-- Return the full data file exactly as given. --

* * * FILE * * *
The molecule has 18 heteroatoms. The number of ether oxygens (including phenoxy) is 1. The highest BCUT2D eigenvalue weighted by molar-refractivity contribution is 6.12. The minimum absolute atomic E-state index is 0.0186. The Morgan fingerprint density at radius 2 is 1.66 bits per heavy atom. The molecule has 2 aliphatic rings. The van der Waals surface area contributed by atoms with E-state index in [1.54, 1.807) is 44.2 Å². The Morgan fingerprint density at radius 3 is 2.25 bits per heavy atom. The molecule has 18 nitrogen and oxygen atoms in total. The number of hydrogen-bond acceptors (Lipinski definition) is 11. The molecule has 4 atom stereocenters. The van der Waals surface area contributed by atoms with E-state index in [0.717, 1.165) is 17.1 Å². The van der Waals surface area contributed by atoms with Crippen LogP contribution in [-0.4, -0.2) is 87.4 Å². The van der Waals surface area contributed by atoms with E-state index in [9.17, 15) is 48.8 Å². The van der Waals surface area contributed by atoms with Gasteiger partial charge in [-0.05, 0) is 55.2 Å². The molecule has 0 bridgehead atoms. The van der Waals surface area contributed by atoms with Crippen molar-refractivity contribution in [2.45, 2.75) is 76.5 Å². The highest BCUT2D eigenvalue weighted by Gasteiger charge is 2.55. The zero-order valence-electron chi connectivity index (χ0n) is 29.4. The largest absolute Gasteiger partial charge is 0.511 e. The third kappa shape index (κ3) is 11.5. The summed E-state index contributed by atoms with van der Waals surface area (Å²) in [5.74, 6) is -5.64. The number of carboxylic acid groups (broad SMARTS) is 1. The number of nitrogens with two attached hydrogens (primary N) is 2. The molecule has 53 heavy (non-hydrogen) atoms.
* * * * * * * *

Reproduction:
The molecule has 18 heteroatoms. The number of ether oxygens (including phenoxy) is 1. The highest BCUT2D eigenvalue weighted by molar-refractivity contribution is 6.12. The minimum absolute atomic E-state index is 0.0186. The Morgan fingerprint density at radius 2 is 1.66 bits per heavy atom. The molecule has 2 aliphatic rings. The van der Waals surface area contributed by atoms with E-state index in [1.54, 1.807) is 44.2 Å². The Morgan fingerprint density at radius 3 is 2.25 bits per heavy atom. The molecule has 18 nitrogen and oxygen atoms in total. The number of hydrogen-bond acceptors (Lipinski definition) is 11. The molecule has 4 atom stereocenters. The van der Waals surface area contributed by atoms with E-state index in [0.717, 1.165) is 17.1 Å². The van der Waals surface area contributed by atoms with Crippen LogP contribution in [-0.4, -0.2) is 87.4 Å². The van der Waals surface area contributed by atoms with E-state index in [9.17, 15) is 48.8 Å². The van der Waals surface area contributed by atoms with Gasteiger partial charge in [-0.05, 0) is 55.2 Å². The molecule has 0 bridgehead atoms. The van der Waals surface area contributed by atoms with Crippen molar-refractivity contribution in [2.45, 2.75) is 76.5 Å². The highest BCUT2D eigenvalue weighted by Gasteiger charge is 2.55. The zero-order valence-electron chi connectivity index (χ0n) is 29.4. The largest absolute Gasteiger partial charge is 0.511 e. The third kappa shape index (κ3) is 11.5. The summed E-state index contributed by atoms with van der Waals surface area (Å²) in [5.74, 6) is -5.64. The number of carboxylic acid groups (broad SMARTS) is 1. The number of nitrogens with two attached hydrogens (primary N) is 2. The molecule has 53 heavy (non-hydrogen) atoms.